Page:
Salty, sweet, buttery, addictively delicious Sesame Cashew bars with caramel and shortbread. You can make Sofra bakery’s most popular recipe at home. Bake up a big batch ahead for your party or for delicious holiday gifts. They keep for two weeks.
How excited would you be if one of your all time favorite restaurants came out with a cookbook of all their recipes? That just happened to me. Sofra is a small Middle Eastern bakery/cafe in Cambridge MA, not far from my house. The food is insanely good and like nothing you can find anywhere else – at least not in this country.
I like to meet up with friends at Sofra on weekday mornings for coffee and Turkish breakfast. My family and I often head over to Sofra on a Saturday or Sunday at lunchtime for lamb shawarma wraps with pickled cabbage and tahini. But it doesn’t matter what you’re planning to eat when you go to Sofra because once you walk in the door, you want more.
The freshly-baked confections are too tempting to pass up. You only live once so how can you not indulge in a piece of chocolate hazelnut baklava or a morning bun with orange blossom glaze or a couple of sesame cashew bars?
The cookbook is called Soframiz. Like the cafe, it has both sweet and savory recipes: breakfast, meze (small plates), flatbreads, savory pies, cookies, cakes and pastries.
My copy is exploding with yellow sticky notes marking all the recipes I can’t wait to try: Flower Pogaca Rolls (stuffed with feta & parsley), Olive Oil Granola (flax, sesame, dates), Dragon Bean Plaki (Beans stewed in tomato sauce with corn and herbs), Whipped Feta with Sweet and Hot Peppers (dip), Homemade Pita bread, Syrian-Style Lentils with Chard, Lamb Shawarma(!), Earthquake Cookies (they will rock your world!)….. The list goes on.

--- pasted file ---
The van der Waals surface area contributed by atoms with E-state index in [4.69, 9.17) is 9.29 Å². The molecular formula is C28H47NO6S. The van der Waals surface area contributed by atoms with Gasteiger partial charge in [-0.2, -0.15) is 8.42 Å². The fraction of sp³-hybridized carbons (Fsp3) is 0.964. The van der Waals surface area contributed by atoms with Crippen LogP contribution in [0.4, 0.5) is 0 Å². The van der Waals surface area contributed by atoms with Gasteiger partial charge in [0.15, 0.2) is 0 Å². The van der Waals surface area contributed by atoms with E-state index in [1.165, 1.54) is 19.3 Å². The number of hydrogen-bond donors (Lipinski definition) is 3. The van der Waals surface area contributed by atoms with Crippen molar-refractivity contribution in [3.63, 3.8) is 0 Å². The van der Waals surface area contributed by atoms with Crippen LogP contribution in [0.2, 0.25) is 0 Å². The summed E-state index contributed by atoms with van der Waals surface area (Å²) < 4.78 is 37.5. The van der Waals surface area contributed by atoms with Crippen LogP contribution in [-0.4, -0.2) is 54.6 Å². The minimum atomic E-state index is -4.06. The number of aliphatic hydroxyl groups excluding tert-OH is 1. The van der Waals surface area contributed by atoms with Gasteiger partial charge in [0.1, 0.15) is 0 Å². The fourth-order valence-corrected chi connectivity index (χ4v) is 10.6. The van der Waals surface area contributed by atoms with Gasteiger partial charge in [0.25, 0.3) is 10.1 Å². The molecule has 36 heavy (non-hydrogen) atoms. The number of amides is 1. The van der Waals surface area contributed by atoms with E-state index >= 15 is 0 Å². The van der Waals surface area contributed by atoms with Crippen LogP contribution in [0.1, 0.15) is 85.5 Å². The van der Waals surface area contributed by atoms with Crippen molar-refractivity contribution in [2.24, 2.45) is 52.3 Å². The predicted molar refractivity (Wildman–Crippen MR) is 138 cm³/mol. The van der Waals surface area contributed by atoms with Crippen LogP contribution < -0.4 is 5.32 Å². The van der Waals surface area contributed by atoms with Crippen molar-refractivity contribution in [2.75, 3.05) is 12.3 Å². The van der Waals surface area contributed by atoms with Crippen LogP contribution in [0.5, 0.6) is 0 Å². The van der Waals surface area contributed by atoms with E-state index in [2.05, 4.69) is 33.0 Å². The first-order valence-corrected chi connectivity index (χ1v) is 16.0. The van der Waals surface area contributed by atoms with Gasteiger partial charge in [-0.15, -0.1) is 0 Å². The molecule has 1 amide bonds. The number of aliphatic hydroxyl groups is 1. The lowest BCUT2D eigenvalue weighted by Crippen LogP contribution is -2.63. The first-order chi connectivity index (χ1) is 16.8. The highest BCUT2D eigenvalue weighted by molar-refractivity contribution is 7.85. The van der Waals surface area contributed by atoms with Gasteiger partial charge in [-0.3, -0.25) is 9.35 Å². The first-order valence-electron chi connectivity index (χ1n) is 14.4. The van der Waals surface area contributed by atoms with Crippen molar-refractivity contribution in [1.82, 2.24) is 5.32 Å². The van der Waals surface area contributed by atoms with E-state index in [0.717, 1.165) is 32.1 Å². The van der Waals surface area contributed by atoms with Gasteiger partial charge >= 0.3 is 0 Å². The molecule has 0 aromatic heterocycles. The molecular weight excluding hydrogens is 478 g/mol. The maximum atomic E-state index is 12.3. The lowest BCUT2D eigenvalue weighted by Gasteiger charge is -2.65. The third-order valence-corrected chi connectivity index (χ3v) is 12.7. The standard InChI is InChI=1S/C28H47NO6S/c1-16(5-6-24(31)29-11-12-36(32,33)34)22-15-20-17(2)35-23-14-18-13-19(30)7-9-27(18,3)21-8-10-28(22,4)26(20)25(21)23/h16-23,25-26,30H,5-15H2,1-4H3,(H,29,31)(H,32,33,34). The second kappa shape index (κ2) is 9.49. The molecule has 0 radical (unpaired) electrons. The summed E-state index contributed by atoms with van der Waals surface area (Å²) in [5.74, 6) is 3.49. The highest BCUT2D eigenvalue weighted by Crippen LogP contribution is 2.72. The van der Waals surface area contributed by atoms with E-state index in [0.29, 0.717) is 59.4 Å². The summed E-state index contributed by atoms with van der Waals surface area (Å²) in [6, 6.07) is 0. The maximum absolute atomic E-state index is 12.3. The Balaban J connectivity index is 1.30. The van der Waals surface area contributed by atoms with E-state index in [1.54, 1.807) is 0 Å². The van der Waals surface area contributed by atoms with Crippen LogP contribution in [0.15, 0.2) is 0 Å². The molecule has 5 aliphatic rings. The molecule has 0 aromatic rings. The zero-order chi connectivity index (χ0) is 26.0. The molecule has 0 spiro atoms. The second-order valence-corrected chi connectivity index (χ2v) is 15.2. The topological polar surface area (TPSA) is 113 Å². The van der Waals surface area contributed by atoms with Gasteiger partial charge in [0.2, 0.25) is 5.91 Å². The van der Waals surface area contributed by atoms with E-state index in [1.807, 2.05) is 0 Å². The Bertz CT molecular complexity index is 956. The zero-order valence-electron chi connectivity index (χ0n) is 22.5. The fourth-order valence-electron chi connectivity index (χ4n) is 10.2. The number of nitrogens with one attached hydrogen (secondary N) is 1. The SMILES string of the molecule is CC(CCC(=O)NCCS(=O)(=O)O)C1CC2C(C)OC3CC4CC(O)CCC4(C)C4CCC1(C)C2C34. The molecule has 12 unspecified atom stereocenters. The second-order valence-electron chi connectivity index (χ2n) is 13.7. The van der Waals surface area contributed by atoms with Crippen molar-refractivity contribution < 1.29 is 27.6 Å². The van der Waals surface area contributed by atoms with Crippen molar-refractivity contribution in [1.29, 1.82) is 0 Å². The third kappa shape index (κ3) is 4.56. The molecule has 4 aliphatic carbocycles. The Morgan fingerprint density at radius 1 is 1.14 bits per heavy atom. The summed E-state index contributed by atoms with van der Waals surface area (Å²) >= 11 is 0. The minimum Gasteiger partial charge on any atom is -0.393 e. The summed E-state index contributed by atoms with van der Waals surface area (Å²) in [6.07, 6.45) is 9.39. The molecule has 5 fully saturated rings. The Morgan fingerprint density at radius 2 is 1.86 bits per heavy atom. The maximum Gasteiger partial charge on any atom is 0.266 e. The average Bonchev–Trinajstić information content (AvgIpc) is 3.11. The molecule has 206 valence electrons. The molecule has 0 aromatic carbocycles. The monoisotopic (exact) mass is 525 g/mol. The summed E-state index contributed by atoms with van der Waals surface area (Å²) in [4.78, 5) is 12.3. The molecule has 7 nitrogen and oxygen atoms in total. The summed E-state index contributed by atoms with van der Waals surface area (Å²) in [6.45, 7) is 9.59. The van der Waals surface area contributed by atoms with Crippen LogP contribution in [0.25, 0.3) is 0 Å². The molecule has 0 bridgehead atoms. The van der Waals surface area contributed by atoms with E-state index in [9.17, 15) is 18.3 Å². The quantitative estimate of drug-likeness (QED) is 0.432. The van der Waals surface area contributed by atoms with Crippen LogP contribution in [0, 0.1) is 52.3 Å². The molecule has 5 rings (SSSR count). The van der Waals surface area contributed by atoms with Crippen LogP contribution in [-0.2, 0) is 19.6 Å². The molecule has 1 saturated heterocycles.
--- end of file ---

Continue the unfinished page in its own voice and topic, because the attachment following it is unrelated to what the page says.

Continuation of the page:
I found it difficult to pick just one recipe to share here. I decided on these sesame cashew bars because it’s that time of year when many of us want to bake delicious confections for our parties or for home-baked holiday food gifts. I also love that they keep for two weeks in the fridge so you can make them ahead of time.
Here’s what Chef Maura says about these Sesame Cashew Bars :
These sesame bars are our best seller, by far. Lots of brown sugar combined with a thick, raw honey produce the caramel that holds the nuts and sesame seeds together over a thick shortbread crust. Cut them into small pieces; they are very rich and one or two bites is enough. Read the instructions carefully: the bars come out of the oven very under baked and set up as they cool. Don’t be tempted to bake them longer because the caramel will be too hard and not chewy.
I can see why these are so popular at Sofra, and so will you, if you make them. They are spectacular: a beautiful balance of nutty, sweet, buttery, salty, crunchy and chewy. They are a tribute to the incredible talent of Sofra’s award-winning pastry chef Maura Kilpatrick who co-authored Soframiz with James Beard award-winning chef Ana Sortun.
The recipe is easy. The most challenging part for me was making sure the foil that lined the pan, didn’t leak, and that’s easily remedied by using a double layer of foil.
Here’s how the sesame cashew bars recipe goes:
Line a 13 x 9-inch baking pan with foil and lightly butter it. For the crust, mix flour, butter, brown sugar and salt in a food processor and press the crumbs into the prepared pan and bake until golden, about 25 minutes.
In a large saucepan melt butter, add sugars and honey, and cook, stirring, to make caramel. Add cream and vanilla. Fold in toasted sesame seeds and cashews.
Pour the mixture on top of the baked crust. Bake, chill, slice and enjoy.
Here’s the recipe for Sesame Cashew Bars from Sofra Bakery. As always, I’m hoping to hear from you after you make these. Please come back to rate the recipe and leave a comment to let me know how you liked the cashew bars.